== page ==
Since these questions were asked in a generic way (most of them were not addressed to one of us), we needed to answer them for each of us and our businesses. So each question was answered with the following: (see previous post)
This means each question had up to four answers.
Estimated time: 6 hours. 24 pages of "new information". AND, each of them needed to be created as a pdf since most accountants use PC's.
For those of you who have commented on various sites and groups, thanks for your input.
Written by GYSTInk Founder, Karen Atkinson
So, GYST along with myself and my full household are being audited. Since so many artists are being audited these days, I thought it might be useful to share the process so you can see what it is like to work with the IRS on an audit.
We were notified by the IRS with a letter as well as an email. We were asked to show up at a specific time (no choice of appointments) with a hand-full of paperwork. We were given a month to get all the following together.
2011 Tax return
2012 Tax return
2013 Tax return
All financial records, including bank statements, cancelled checks, receipts, the whole shebang.
So first, we contacted our Accountant, who happens to also know the laws regarding artists and creatives. He said that he would go to the first meeting with the IRS agent, but we would both need to sign a power of attorney. So we spent the next four weeks, gathering everything together. Luckily, we mostly have our sh*t together, so it was a matter of finding everything as well as printing out three years of accounting.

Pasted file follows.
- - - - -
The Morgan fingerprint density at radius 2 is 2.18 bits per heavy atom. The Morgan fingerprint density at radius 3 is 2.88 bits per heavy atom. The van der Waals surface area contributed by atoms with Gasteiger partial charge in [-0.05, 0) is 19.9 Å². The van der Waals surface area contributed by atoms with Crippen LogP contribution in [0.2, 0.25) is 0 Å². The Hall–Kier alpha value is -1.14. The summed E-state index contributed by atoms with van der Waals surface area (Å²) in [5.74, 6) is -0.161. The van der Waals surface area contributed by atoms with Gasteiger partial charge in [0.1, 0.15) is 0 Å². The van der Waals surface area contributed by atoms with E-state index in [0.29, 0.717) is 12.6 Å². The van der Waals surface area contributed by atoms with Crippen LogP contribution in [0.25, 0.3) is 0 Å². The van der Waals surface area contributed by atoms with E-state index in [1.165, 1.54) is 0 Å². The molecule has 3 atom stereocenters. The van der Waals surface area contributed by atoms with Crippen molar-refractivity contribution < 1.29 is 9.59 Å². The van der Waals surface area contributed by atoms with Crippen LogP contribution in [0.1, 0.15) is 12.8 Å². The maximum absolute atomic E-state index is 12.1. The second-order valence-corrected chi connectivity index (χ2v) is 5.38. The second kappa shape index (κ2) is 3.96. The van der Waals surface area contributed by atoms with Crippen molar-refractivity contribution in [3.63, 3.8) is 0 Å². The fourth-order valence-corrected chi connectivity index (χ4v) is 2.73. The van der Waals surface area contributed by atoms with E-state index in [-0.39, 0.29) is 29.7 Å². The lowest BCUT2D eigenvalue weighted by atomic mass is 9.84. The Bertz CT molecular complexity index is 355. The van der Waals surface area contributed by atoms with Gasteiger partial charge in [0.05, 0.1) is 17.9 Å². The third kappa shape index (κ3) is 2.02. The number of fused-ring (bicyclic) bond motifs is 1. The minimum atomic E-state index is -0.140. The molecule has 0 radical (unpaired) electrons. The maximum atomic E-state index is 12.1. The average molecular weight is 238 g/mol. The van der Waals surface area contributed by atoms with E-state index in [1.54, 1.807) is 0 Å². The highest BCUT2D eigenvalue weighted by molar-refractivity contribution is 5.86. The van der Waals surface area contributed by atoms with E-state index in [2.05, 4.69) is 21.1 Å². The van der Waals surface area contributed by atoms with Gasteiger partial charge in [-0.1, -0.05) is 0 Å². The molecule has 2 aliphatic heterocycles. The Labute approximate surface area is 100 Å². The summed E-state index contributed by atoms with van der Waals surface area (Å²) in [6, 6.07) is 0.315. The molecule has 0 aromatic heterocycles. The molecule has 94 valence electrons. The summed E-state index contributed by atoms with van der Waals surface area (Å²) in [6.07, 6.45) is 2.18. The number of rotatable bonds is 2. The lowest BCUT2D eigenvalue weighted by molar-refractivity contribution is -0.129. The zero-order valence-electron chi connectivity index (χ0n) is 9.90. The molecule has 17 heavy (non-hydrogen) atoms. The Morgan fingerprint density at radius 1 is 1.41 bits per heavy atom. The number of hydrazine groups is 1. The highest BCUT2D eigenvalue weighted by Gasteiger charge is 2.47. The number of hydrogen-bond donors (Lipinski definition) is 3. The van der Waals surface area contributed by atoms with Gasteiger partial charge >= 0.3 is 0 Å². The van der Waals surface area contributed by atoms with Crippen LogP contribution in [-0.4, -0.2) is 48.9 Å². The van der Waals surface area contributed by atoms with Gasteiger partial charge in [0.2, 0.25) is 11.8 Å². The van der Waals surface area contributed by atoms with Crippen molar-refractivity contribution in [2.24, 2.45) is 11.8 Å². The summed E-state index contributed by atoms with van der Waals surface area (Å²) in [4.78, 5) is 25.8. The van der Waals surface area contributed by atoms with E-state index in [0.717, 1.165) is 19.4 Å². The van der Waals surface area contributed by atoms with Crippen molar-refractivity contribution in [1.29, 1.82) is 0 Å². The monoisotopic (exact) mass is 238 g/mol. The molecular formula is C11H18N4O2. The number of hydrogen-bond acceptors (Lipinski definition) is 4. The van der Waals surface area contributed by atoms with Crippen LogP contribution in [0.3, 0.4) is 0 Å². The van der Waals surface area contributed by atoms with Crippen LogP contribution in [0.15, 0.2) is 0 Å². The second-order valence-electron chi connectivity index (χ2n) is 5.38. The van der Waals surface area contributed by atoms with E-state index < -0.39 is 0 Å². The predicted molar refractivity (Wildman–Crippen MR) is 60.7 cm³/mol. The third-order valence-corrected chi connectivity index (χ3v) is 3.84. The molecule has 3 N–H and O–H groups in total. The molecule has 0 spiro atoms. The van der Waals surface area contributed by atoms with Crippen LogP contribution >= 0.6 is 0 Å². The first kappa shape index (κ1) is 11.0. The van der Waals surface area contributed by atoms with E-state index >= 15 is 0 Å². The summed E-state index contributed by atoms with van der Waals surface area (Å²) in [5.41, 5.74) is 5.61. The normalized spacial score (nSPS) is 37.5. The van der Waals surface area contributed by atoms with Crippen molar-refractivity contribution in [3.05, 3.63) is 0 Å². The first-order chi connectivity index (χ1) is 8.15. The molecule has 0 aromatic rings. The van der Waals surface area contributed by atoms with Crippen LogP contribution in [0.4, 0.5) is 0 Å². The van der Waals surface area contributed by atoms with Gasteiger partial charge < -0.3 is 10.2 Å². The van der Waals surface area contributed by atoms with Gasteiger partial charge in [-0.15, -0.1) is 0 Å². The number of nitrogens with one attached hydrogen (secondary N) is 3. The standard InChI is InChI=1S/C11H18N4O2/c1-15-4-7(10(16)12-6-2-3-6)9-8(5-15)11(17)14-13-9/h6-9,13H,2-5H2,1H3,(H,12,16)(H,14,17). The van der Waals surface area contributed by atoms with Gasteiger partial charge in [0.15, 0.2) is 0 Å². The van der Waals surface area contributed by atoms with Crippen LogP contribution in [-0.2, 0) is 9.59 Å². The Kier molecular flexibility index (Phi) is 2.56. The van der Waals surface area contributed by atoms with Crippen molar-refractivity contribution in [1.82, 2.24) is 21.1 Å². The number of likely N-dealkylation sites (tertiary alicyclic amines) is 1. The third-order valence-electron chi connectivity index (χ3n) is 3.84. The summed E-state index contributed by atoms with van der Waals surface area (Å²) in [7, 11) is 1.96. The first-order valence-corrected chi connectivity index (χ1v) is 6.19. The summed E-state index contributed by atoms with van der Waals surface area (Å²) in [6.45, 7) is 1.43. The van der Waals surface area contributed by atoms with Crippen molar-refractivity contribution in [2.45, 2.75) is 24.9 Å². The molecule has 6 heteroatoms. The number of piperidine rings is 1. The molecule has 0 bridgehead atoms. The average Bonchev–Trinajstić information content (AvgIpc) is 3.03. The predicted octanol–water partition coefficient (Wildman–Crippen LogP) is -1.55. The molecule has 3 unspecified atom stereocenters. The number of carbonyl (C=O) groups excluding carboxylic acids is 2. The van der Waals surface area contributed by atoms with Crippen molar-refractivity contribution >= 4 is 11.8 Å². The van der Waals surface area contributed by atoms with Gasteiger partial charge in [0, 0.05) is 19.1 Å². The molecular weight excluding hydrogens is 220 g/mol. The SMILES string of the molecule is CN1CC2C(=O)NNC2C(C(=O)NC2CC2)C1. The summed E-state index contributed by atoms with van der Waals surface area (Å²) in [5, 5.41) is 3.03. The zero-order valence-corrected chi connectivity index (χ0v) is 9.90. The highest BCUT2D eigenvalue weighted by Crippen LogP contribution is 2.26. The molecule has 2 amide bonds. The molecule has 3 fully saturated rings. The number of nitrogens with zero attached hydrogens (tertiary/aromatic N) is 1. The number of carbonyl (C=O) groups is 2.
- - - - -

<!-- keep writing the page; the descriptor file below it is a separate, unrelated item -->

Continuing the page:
We signed a power of attorney, and our accountant went to the first meeting with the IRS.
We found out that recently, 100 people were hired at the IRS to look into business owners who used contracted labor. That means hiring another "business or business person" to do work for you. This is different than an employee. An employee works set hours, is required to be on site, and works regular hours for the business that hires them. An independent contractor is someone who has a business license and who works in their own office or home, and works on a contract to do a specific job. Over the years, GYST has hired other artists to work with us, as we usually have small jobs that don't require a full time person. We don't have enough work for a full time employee. (see the GYST website for more information on hiring at www.gyst-ink.com/professional-practices-for-artists/)
The other reason, as a social business model and artist run art project, is that we train artists how to run their own businesses. We ask each artist who works with us to be self employed, have a business license, and invoice us for the hours worked, or the job as a whole. If we ever make enough money to hire someone full time, we would do that, but it is hard to find someone who actually knows every part of the business of business.
Things we hire artists for are editing, writing, programming, marketing, bookkeeping, teaching etc. We work as a team, but a team of independent artists.
So our accountant goes to the meeting armed with a big box of paperwork. We get an email from him yesterday that says we are required to answer the following questions for the IRS.